Take the 2-minute tour ×
Stack Overflow is a question and answer site for professional and enthusiast programmers. It's 100% free, no registration required.

I'm creating an HTML file containing a table with alternating row colors. One of the columns in this table is a set of cells containing sub-tables. My problem is that I can't get the sub-tables to have the same background color as the row in which they're a member. I've tried having a CSS class with

background-color: transparent;

but that doesn't seem to change anything at all.

It might be easier to understand the problem with a visual. I fuzzed-out the text and circled the sub-tables to highlight them. Basically, I need those white areas within the rows with a gray background to also have gray backgrounds (for their entire table) so you can't really tell it's a separate table.

enter image description here

Also, this has to work in IE. I know, I know, but...that's how it is.

Thanks!

share|improve this question
1  
please provide a code example. –  FatherStorm Jun 10 '11 at 20:52
    
If you could provide a jsFiddle or JS Bin test case, this will be solved very quickly. –  thirtydot Jun 10 '11 at 21:01
add comment

3 Answers

up vote 3 down vote accepted

Use * css selector:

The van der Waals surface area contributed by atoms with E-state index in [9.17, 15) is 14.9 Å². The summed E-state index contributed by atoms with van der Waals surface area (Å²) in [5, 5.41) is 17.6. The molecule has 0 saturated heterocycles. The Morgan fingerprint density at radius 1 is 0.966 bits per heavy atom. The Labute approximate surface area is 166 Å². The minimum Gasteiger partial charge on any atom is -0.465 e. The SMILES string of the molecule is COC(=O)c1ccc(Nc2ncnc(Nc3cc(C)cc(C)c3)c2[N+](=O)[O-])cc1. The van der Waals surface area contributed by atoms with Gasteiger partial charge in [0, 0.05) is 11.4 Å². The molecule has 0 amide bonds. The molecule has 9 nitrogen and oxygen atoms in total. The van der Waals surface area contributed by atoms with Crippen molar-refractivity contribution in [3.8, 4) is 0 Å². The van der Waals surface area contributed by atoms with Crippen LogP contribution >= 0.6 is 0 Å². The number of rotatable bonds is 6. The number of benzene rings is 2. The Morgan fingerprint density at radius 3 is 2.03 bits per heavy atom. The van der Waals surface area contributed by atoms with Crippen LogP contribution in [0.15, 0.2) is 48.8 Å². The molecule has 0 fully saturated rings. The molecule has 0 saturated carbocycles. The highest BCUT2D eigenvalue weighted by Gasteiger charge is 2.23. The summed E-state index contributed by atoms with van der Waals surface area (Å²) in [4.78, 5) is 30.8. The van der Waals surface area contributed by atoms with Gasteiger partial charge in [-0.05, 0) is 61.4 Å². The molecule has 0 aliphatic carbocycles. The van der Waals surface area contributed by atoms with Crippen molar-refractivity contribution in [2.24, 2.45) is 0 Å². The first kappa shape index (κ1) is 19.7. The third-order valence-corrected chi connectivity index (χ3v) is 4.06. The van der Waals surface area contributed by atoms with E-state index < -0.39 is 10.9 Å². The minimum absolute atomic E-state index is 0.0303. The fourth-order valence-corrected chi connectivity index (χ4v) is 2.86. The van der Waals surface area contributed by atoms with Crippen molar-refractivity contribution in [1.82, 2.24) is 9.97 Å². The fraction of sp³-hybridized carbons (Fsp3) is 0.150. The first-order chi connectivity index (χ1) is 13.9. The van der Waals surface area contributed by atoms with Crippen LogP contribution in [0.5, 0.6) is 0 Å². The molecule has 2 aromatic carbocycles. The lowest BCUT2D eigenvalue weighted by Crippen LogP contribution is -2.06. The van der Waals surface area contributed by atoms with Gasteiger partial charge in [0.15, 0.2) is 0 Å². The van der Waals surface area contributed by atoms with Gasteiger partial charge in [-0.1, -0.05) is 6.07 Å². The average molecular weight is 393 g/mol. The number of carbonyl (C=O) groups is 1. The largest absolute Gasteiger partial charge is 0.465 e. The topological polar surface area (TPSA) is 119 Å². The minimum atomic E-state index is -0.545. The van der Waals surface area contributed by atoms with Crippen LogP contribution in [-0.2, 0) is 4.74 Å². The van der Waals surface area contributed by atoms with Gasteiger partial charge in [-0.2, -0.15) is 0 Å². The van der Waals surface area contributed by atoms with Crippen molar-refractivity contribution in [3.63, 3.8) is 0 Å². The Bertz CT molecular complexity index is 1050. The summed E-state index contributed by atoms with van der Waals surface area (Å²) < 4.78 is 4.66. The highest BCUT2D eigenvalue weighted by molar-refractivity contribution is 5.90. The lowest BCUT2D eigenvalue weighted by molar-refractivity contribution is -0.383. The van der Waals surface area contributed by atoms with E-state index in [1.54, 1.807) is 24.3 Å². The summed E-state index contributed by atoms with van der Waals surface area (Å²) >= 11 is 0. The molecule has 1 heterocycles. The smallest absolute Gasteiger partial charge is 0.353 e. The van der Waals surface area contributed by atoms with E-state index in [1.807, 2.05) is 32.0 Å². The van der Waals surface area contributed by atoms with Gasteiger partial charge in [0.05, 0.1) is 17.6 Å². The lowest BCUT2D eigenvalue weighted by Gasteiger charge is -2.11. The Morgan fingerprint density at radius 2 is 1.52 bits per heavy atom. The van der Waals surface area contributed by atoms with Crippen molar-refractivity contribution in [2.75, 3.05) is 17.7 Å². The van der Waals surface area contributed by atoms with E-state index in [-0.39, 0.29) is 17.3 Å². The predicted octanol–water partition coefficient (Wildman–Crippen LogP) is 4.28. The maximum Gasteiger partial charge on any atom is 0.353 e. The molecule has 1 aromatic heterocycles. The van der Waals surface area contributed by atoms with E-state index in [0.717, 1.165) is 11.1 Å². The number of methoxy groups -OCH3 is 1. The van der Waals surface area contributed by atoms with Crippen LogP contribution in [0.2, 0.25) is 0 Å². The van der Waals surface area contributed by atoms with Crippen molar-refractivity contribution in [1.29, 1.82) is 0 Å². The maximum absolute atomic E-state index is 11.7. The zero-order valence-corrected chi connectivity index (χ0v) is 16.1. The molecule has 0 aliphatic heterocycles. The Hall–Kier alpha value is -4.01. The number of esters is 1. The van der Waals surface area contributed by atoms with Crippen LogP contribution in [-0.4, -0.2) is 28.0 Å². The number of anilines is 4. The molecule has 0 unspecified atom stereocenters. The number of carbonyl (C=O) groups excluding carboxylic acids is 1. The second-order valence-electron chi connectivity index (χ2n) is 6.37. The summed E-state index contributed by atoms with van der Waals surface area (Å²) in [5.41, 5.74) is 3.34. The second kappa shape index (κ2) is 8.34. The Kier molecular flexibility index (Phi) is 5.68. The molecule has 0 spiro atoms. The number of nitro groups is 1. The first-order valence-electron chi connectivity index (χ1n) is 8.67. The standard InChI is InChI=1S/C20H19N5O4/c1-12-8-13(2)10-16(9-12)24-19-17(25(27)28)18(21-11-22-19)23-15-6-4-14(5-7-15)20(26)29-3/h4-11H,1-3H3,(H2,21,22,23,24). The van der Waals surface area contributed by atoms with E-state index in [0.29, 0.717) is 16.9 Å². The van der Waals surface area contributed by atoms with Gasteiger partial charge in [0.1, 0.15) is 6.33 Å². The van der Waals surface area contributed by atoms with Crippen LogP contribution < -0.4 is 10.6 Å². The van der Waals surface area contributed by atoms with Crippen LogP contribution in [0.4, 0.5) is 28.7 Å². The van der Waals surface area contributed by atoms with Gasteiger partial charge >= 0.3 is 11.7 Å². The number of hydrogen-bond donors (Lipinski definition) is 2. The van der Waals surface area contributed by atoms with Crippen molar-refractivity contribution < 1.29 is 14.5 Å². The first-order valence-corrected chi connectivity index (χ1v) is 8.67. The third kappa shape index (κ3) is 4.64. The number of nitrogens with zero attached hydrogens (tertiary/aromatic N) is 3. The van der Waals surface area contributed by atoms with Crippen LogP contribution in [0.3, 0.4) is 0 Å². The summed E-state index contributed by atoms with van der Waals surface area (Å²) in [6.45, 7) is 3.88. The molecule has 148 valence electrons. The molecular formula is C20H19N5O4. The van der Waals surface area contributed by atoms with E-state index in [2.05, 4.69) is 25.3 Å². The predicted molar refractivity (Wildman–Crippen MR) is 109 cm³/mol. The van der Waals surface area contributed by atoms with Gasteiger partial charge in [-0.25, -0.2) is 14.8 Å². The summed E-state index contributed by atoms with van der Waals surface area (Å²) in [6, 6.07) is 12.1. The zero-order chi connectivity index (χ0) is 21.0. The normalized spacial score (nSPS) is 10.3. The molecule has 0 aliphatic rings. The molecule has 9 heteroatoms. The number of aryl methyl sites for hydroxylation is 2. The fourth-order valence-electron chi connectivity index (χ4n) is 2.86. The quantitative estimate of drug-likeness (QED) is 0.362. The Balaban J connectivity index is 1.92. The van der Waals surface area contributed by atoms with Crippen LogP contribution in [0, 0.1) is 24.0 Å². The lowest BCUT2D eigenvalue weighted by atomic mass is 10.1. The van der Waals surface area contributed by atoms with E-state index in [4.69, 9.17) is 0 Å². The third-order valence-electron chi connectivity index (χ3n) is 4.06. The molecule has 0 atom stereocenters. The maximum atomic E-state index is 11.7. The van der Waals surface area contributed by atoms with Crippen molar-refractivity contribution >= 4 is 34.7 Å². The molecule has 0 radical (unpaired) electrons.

table tr.row1 td * {
    background-color: COLOR1;
}
table tr.row2 td * {
    background-color: COLOR2;
}
share|improve this answer
    
This might work, but it would be better to figure out which element(s) actually have the white background-color, and only set it on those. –  thirtydot Jun 10 '11 at 21:02
add comment

This file is being built programmatically. While I'm in charge of the code which ends up formatting the document, others have written parts of the code which actually builds the raw HTML file. I just noticed, after debugging this problem for the past 45 min or so, that the <tr> tags are actually having a style=background-color:White included hardcoded which I was unaware of and had missed when I was looking into the sub-table's code. I removed, retested, and that was the problem.

Sorry I brought this up on here now that I've noticed it was such a dumb 'mistake', turns out the background-color:transparent; works fine after all. Thanks for your help!

share|improve this answer
add comment

Try this (CSS3 required)

opacity: ##;

Where ## is a decimal value between 0 and 1.

0 is transparent 100%, 1 is opaque 100%. Values inbetween are decimals (want 30% transparency? Use 0.7)

share|improve this answer
add comment

Your Answer

 
discard

By posting your answer, you agree to the privacy policy and terms of service.

Not the answer you're looking for? Browse other questions tagged or ask your own question.